Chatter: Wen Jiabao takes a bow




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Take a bow, Wen Jiabao. China's premier has given the final major political address of his career, as he prepares to make way for a new generation of leaders. Wen opened the first session of the new Chinese parliament in Beijing with a promise to maintain economic growth at 7.5 percent this year and create more than nine million new jobs in China's cities.

Responsibility for achieving those targets will fall to his successor, Li Keqiang, and incoming president Xi Jinping, who are due to replace Wen and Hu Jintao this year as part of China's once-a-decade reshuffle.

Kenya counts. The millions of Kenyans who voted in their presidential election yesterday are waiting to learn the outcome. Partial results give Deputy Prime Minister Uhuru Kenyatta the edge over his main rival, Prime Minister Raila Odinga – but more than half of polling stations have yet to report, and the game could yet change.

Full results aren't due for another 24 hours at least. The country's election commission has urged Kenyans to await the final tally patiently, and accept its consequences peacefully.

The rebels have Raqqa. Syrian activists say rebel forces have captured first the capital of northern Raqqa province and now its governor, who they are reportedly holding prisoner in his mansion. If confirmed, and if they can hold on to it, the victory may just be their biggest yet.

The regime won't let them have it easily, though: tanks and warplanes have already attacked the city, and further reinforcements are said to be on the way.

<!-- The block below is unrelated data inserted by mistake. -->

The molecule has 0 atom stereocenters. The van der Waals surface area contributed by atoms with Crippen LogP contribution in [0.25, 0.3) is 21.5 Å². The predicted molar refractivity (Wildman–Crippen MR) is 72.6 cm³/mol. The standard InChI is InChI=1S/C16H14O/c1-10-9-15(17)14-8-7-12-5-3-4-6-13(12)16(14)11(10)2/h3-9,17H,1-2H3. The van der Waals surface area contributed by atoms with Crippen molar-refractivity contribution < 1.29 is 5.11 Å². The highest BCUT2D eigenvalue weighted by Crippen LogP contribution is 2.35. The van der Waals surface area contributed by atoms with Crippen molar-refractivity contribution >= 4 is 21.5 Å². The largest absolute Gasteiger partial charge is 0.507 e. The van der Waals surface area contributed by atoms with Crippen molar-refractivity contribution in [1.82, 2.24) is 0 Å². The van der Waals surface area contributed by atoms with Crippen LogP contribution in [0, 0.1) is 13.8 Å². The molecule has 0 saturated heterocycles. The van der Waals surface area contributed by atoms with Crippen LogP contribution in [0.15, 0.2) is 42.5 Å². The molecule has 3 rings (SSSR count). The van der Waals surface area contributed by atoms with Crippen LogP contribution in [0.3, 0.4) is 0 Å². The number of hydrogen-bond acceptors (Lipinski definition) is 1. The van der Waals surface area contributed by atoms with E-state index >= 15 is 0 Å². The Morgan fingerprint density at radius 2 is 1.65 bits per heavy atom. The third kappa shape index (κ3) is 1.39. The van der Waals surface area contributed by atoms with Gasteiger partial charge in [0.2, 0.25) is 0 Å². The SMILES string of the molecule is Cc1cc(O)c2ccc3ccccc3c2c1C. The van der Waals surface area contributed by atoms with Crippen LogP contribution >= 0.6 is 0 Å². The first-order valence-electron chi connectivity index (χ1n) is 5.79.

Hugo Chavez goes from bad to worse. The Venezuelan goverment has announced that the president is suffering from a "new and severe" respiratory infection, even as he undergoes intensive chemotherapy for cancer. Information Minister Ernesto Villegas says Chavez is "clinging to Christ and to life."

The government doesn't care for its opponents' increasingly vocal speculation that Chavez might be about to lose his grip on both. But each new complication it reveals hardly puts the rumors to rest.

New sanctions for North Korea? Diplomats say the US, Russia and even China have signed off on a draft UN Security Council resolution that will punish North Korea for its latest nuclear test. No one will comment on what the draft contains, but it's expected to call for a tougher and more extensive version of the sanctions already in place.

The council is due to discuss the issue at a meeting today, and could vote on the resolution before the week's out.

Mexicans are missing, by the thousands. More than 26,000 people have vanished in the six years of criminal hyper-violence that have battered much of the country. Victims' advocacy groups blame security forces, often working with the gangsters, for many of the disappearances.

But now, under sustained pressure from those groups, President Enrique Peña Nieto's new administration has promised to focus on tracking down those lost and prosecuting their tormentors. GlobalPost meets some of the families allowing themselves to hope that the missing might one day be found.


The Dark Knight rises... in Bradford. Police in northern England were bewildered, if grateful, when someone looking a lot like Batman delivered a crime suspect to their door, then vanished. CCTV video of the incident quickly went viral – and led to wild speculation as to who the, ahem, chubby caped crusader could be.

It turns out it's neither the reclusive billionaire nor even the mild-mannered reporter: the man behind the mask is one Stan Worby, a Chinese takeout delivery man, who accompanied a guilty friend to the police station still in the costume he'd donned to watch a soccer match. Bat-Stan, we salute you.